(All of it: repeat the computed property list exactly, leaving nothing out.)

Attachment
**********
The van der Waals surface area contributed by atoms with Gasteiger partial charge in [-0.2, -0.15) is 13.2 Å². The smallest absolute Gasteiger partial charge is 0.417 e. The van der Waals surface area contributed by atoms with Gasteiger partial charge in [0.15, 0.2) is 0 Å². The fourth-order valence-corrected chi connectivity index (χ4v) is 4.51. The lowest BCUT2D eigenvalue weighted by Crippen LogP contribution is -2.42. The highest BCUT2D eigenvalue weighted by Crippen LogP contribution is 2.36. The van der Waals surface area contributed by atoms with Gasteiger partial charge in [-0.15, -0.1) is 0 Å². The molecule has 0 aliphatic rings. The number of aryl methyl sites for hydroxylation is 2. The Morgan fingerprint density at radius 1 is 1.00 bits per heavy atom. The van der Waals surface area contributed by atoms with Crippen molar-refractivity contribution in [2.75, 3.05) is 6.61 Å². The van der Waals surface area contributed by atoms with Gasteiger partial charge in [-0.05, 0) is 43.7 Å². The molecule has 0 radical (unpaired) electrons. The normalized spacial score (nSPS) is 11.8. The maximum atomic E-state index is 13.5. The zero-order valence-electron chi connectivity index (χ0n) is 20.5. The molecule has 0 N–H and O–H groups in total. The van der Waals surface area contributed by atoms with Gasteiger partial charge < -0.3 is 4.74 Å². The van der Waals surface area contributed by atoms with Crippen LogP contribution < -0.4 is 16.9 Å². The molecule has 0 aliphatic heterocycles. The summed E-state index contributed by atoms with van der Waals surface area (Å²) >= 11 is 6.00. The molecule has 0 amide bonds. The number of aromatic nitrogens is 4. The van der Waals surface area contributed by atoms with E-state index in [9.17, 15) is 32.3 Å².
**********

The van der Waals surface area contributed by atoms with Gasteiger partial charge in [-0.2, -0.15) is 13.2 Å². The smallest absolute Gasteiger partial charge is 0.417 e. The van der Waals surface area contributed by atoms with Gasteiger partial charge in [0.15, 0.2) is 0 Å². The fourth-order valence-corrected chi connectivity index (χ4v) is 4.51. The lowest BCUT2D eigenvalue weighted by Crippen LogP contribution is -2.42. The highest BCUT2D eigenvalue weighted by Crippen LogP contribution is 2.36. The van der Waals surface area contributed by atoms with Gasteiger partial charge in [-0.15, -0.1) is 0 Å². The molecule has 0 aliphatic rings. The number of aryl methyl sites for hydroxylation is 2. The Morgan fingerprint density at radius 1 is 1.00 bits per heavy atom. The van der Waals surface area contributed by atoms with Crippen molar-refractivity contribution in [2.75, 3.05) is 6.61 Å². The van der Waals surface area contributed by atoms with Gasteiger partial charge in [-0.05, 0) is 43.7 Å². The molecule has 0 radical (unpaired) electrons. The normalized spacial score (nSPS) is 11.8. The maximum atomic E-state index is 13.5. The zero-order valence-electron chi connectivity index (χ0n) is 20.5. The molecule has 0 N–H and O–H groups in total. The van der Waals surface area contributed by atoms with Gasteiger partial charge < -0.3 is 4.74 Å². The van der Waals surface area contributed by atoms with Crippen LogP contribution < -0.4 is 16.9 Å². The molecule has 0 aliphatic heterocycles. The summed E-state index contributed by atoms with van der Waals surface area (Å²) >= 11 is 6.00. The molecule has 0 amide bonds. The number of aromatic nitrogens is 4. The van der Waals surface area contributed by atoms with E-state index in [9.17, 15) is 32.3 Å².